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Change the facts: Reverse the narrative on Women’s Health

Women, who are still the main caregivers in the majority of families, have a leading role in healthcare decisions for both themselves and their families. Every woman should feel empowered to have an active and informed role in her own health care decisions, from prevention through to treatment. However, women are faced with inequities in treatment, care and access to healthcare and this has implications on their health and their ability to take care of themselves.

Addressing inequities in women’s healthcare is a complex task that requires concerted efforts. Deeply ingrained societal norms and cultural beliefs can perpetuate gender bias and discrimination, affecting access to healthcare and decision-making power. According to the Roche 2024 APAC Women’s Health Study, 44% of women in the region have postponed or skipped doctor visits due to responsibilities like childcare. Balancing multiple roles and responsibilities often leads to neglecting one’s own health.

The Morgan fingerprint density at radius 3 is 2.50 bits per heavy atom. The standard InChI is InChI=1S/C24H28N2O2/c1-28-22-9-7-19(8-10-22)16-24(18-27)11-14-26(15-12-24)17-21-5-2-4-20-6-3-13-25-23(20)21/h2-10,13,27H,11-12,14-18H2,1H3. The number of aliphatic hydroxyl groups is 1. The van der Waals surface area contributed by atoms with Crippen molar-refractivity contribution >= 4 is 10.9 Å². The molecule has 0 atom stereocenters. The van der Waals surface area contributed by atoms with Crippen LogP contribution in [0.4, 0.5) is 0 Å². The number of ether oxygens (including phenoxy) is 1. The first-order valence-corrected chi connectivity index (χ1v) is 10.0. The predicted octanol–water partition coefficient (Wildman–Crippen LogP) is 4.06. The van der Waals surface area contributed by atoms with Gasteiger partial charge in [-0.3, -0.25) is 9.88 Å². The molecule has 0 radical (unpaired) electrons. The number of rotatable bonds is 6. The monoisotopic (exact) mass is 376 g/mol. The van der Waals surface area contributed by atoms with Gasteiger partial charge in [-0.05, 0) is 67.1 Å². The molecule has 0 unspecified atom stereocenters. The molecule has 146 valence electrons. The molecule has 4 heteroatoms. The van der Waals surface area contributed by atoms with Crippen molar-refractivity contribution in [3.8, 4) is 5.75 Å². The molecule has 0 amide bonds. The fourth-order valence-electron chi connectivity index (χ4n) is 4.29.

A lack of education and awareness campaigns contributes to the perpetuation of myths and stigmas surrounding women’s health issues. Approximately 37% of women believe that undergoing such screenings is shameful or embarrassing. This stigma can prevent women from seeking early detection and treatment, leading to adverse health outcomes for a preventable disease.

Existing healthcare systems may not be adequately equipped to address the unique health needs of women, requiring policy changes and training for healthcare providers. Overcoming these challenges requires a multi-faceted approach involving education, policy reforms, community engagement, and collaboration between stakeholders.

It is crucial for governments, healthcare providers, and communities to work together. By prioritising women’s health and addressing these inequities, we can ensure a brighter and healthier future for all in the Asia Pacific region. We have a long-term commitment to drive meaningful change. Through developing partnerships, effectively engaging women in our region, and educating everyone on the value of screening as a preventative measure, we can help to close the gaps in women’s health for better health outcomes for everyone.

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